President Donald Trump speaks to supporters at a rally at Fountain Park in Fountain Hills, Arizona, on Saturday, March 19, 2016.

A lot of us breathed a sigh of relief when we finally learned of President-elect Joe Biden's win over President Trump. A lot of us did not.

For all of us collectively, it's still as important as ever to understand both ends of America's divided consciousness. While one side fought against democracy itself, swept away by a conspiratorial urge to push America to the edge of a cliff, the other protested in cries for 'normalcy' and, at the very least, sanity.

Let it be known, I am no expert on right-wing politics. Like everyone else, I find myself in my own echo-chamber, one that's critical of established politics and keen on radical, progressive change.

However, I do know this. For decades, influential conservatives have known very well that they can't let everyone cast a ballot if they want to win. There is not an even 50/50 split in America, despite how it might appear due to our frustratingly solidified two party system.

Never before has the need for voter suppression been so clear cut for the Republican party. In both presidential races in 2016 and 2020, Trump has never won the popular vote, and his approval ratings have never surpassed 50 percent

"A party that wins power without winning the most votes is going to turn against democracy itself," noted Vox's Ezra Klein in a recent video.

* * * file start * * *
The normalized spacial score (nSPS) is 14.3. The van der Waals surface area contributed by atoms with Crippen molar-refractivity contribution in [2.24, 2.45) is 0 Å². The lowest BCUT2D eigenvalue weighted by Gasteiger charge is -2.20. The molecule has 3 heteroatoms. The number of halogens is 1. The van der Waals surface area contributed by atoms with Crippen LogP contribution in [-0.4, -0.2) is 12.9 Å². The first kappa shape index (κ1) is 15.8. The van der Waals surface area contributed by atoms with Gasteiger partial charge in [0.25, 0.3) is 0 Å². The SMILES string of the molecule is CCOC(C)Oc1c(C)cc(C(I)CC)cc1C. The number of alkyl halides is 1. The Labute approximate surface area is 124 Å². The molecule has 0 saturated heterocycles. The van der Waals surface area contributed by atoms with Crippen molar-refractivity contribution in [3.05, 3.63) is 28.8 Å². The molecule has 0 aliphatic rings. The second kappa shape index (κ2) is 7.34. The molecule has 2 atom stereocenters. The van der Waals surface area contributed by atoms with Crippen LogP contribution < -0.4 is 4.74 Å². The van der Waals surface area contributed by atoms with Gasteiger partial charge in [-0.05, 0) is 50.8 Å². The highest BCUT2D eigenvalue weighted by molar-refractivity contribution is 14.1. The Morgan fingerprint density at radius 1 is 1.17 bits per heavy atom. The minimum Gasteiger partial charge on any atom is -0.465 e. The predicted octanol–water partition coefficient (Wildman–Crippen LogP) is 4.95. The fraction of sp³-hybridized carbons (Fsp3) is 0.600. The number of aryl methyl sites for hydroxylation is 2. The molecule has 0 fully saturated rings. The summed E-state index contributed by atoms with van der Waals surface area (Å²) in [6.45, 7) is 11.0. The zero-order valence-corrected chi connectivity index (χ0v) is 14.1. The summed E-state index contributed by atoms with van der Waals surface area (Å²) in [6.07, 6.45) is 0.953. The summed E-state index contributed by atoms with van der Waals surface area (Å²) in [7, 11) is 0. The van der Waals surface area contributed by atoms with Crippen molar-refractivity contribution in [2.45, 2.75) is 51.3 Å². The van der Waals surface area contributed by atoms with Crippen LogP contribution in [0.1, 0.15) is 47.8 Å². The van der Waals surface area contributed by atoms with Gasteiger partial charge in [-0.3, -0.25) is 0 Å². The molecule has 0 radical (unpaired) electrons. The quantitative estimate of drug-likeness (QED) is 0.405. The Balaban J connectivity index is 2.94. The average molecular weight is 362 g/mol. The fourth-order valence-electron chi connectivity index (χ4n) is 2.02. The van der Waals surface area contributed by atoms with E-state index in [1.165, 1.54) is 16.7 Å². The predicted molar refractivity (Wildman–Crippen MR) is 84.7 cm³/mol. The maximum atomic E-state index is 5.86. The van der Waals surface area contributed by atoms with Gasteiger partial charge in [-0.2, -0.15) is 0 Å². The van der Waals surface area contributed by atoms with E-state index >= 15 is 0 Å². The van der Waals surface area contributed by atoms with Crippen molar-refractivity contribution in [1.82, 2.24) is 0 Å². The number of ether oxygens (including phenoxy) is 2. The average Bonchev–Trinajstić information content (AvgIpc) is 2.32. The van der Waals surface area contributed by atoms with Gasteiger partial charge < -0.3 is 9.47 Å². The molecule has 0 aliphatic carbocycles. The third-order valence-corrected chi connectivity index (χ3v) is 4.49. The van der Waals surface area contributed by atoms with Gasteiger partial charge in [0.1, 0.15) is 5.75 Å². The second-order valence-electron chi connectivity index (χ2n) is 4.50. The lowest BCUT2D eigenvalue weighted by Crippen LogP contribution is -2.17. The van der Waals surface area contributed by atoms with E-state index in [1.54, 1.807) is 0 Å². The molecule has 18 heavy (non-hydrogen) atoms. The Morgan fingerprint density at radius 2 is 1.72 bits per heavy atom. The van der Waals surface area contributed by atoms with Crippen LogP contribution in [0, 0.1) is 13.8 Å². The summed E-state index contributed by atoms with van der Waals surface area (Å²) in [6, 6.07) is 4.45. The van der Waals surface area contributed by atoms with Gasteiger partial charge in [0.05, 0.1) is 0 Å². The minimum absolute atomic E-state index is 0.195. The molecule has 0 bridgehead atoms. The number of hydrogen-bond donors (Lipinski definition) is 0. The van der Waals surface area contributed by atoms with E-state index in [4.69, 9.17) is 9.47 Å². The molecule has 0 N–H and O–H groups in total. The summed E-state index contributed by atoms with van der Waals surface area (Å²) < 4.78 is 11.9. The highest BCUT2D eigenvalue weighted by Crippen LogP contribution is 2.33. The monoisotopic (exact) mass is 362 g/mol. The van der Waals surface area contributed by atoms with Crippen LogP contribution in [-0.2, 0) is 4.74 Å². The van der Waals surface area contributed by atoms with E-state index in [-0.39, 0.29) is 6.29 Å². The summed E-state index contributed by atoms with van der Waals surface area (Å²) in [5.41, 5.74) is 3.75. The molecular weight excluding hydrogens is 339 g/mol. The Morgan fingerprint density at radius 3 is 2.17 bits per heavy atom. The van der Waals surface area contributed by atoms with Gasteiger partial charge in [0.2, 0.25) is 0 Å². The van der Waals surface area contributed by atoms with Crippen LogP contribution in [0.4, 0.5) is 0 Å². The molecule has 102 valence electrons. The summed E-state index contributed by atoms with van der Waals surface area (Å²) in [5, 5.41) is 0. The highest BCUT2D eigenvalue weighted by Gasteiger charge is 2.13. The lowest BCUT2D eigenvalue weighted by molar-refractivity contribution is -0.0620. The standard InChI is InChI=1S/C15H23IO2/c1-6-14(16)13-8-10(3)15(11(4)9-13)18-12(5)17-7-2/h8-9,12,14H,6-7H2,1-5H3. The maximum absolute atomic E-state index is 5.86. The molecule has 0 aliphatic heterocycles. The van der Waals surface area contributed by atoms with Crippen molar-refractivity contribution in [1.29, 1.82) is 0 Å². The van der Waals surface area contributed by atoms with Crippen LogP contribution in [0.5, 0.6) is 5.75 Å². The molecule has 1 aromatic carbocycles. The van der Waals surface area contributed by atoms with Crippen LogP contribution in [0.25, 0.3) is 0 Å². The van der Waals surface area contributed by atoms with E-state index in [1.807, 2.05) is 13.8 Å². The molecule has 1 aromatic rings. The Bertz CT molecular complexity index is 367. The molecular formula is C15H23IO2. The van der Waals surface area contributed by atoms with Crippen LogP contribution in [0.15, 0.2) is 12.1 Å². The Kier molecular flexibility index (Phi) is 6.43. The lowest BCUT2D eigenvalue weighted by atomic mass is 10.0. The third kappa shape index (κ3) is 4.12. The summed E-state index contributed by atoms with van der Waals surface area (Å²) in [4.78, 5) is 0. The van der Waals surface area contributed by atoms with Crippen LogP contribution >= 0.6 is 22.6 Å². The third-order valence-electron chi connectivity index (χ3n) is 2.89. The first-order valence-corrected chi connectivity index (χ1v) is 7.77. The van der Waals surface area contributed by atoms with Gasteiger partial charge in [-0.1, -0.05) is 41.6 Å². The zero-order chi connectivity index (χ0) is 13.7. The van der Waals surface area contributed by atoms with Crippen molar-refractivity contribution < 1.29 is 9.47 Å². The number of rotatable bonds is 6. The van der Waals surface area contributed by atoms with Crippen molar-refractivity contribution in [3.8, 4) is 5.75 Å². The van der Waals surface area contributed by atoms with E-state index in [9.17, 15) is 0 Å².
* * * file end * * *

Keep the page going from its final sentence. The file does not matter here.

Whether democratically won or not, 'America first' will remain an ideological thesis statement for many, even beyond Trump's era. Republicanism has shifted drastically, from a basic fiscal and social conservatism to an even more radical individuality, one that leads to divisiveness.

Meanwhile, there's still so much grey area, both within and outside of Biden, a Democrat, and Trump, a Republican. Democratic socialists and moderate Republicans, for example, largely disagree with both candidates as well as each other on most policy. Nonetheless, the urgency of tipping this election left was clear for anyone who watched in shock at Trump's rampantly fascist calls to reject election results that weren't in his favor.

In an Instagram video before the election, progressive Congresswoman Alexandria Ocasio Cortez urged her base that "Voting for Joe Biden is not about whether you agree with him. It's a vote to let our democracy live another day."

Having rallied together groups that would be six different parties in other countries, there is some strength in our call to finally dislodge Trump from his throne. The only group to really concern ourselves with is a new, openly manipulative Republican party grabbing at support from Trump's voter base.

There are seemingly far-reaching corners of our political spectrum these days, but one thing's certain for many: Democracy itself is a clear need, and we will fight for it. Trumpism, which will now go down in history as synonymous to fascism, has no majority here.